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The chips are down

Although the conclusion was foregone, that the JVP despite all its rhetoric, claimed principles and the rest of it, will support Prime Minister Mahinda Rajapakse. The formal news was broken, significantly, before the return to the country of President Chandrika Kumaratunga. The tacticians of the Rajapakse campaign obviously wanted to present the SLFP leader with a fait acompli, and that too before this weekend’s SLFP convention at which the premier is to be formally anointed the candidate. We will have to wait and see whether he will run under true blue SLFP colours, under the banner of the People’s Alliance (PA) which is still up and running although the once formidable old left is today only a caricature of what it was or the United People’s Freedom Alliance (UPFA), best known as the Sandhanaya which exists only in name after the JVP’s exit from the government earlier this year.



Self-interest is the name of the game and both Rajapakse’s and the JVP’s are served by the arrangement that has been made. There is no doubt that the new left, as represented by the JVP, has organizational capabilities that perhaps surpass those of the UNP and the SLFP which are fuelled more by money than by commitment to a political cause. Its current parliamentary strength, boosted at the last election at the expense of the SLFP, is a gift of proportional representation (PR) the PA parties have long criticized and pledged to amend. If, as the UNP keeps saying ad nauseam, the JVP fields its own candidate its real strength in the country will be exposed. A 200,000 vote base has been mentioned. How correct that is the country will not see at the forthcoming election most likely in November. The JVP, naturally, would not like its real strength put to the acid test and what better way to handle that than strike a deal with Rajapakse, accruing a plethora of benefits including, most likely, a return to the Sandhanaya fold should he emerge the winner?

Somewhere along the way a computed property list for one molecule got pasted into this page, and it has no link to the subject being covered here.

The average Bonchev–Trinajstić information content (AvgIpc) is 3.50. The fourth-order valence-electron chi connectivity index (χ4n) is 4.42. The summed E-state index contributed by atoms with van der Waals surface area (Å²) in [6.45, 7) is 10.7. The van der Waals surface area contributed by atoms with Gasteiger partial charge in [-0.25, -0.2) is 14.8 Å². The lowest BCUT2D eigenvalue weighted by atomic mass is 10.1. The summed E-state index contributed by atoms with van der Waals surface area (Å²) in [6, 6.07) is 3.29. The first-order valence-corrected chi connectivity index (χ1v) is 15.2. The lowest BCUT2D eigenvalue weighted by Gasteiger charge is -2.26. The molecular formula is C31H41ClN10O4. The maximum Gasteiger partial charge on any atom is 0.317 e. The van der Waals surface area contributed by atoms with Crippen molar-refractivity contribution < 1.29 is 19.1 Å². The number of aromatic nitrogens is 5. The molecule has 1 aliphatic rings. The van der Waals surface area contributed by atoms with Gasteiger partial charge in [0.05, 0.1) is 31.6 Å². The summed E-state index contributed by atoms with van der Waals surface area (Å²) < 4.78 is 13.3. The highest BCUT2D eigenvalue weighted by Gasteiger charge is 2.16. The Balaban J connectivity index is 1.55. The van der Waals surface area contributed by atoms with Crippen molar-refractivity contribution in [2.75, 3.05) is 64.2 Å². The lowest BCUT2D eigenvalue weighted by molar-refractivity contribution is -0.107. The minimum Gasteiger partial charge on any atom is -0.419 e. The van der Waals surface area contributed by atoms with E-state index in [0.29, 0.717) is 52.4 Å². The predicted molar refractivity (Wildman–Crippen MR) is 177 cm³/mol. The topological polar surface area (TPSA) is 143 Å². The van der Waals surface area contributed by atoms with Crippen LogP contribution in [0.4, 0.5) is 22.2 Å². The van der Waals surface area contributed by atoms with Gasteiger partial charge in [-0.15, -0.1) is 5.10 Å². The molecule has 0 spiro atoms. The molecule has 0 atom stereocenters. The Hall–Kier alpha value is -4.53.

The decision makes political sense for both parties. President Kumaratunga, the most formidable force that might have resisted it, is now a lame duck licking her wounds after the Supreme Court ruled that she cannot have one more year on the throne. But she has not yet played her last card and what it will be remains to be seen. The UNP would naturally like its opponents divided. The arithmetic of all past elections demonstrates that conclusively. But with the battle as big as it will be and the stakes as high as they are, the contenders cannot have the pitch they would prefer.



(Sepetmber 3, 2005, Edited)